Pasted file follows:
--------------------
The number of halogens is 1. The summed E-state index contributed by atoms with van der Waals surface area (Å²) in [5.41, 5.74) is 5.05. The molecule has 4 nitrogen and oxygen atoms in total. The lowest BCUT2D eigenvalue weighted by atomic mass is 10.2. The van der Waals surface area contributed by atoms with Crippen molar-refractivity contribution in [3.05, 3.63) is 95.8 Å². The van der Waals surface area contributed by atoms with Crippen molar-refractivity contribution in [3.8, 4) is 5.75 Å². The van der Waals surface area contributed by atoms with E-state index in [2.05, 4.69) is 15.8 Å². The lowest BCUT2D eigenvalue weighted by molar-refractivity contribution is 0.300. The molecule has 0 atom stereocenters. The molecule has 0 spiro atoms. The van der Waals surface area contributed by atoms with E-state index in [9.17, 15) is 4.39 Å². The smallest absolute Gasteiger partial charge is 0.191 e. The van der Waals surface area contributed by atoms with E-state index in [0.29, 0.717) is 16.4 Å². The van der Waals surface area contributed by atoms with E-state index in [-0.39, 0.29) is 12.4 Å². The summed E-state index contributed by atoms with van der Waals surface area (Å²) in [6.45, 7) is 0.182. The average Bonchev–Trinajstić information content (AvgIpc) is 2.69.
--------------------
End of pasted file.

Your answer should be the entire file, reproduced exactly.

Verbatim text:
The number of halogens is 1. The summed E-state index contributed by atoms with van der Waals surface area (Å²) in [5.41, 5.74) is 5.05. The molecule has 4 nitrogen and oxygen atoms in total. The lowest BCUT2D eigenvalue weighted by atomic mass is 10.2. The van der Waals surface area contributed by atoms with Crippen molar-refractivity contribution in [3.05, 3.63) is 95.8 Å². The van der Waals surface area contributed by atoms with Crippen molar-refractivity contribution in [3.8, 4) is 5.75 Å². The van der Waals surface area contributed by atoms with E-state index in [2.05, 4.69) is 15.8 Å². The lowest BCUT2D eigenvalue weighted by molar-refractivity contribution is 0.300. The molecule has 0 atom stereocenters. The molecule has 0 spiro atoms. The van der Waals surface area contributed by atoms with E-state index in [9.17, 15) is 4.39 Å². The smallest absolute Gasteiger partial charge is 0.191 e. The van der Waals surface area contributed by atoms with E-state index in [0.29, 0.717) is 16.4 Å². The van der Waals surface area contributed by atoms with E-state index in [-0.39, 0.29) is 12.4 Å². The summed E-state index contributed by atoms with van der Waals surface area (Å²) in [6.45, 7) is 0.182. The average Bonchev–Trinajstić information content (AvgIpc) is 2.69.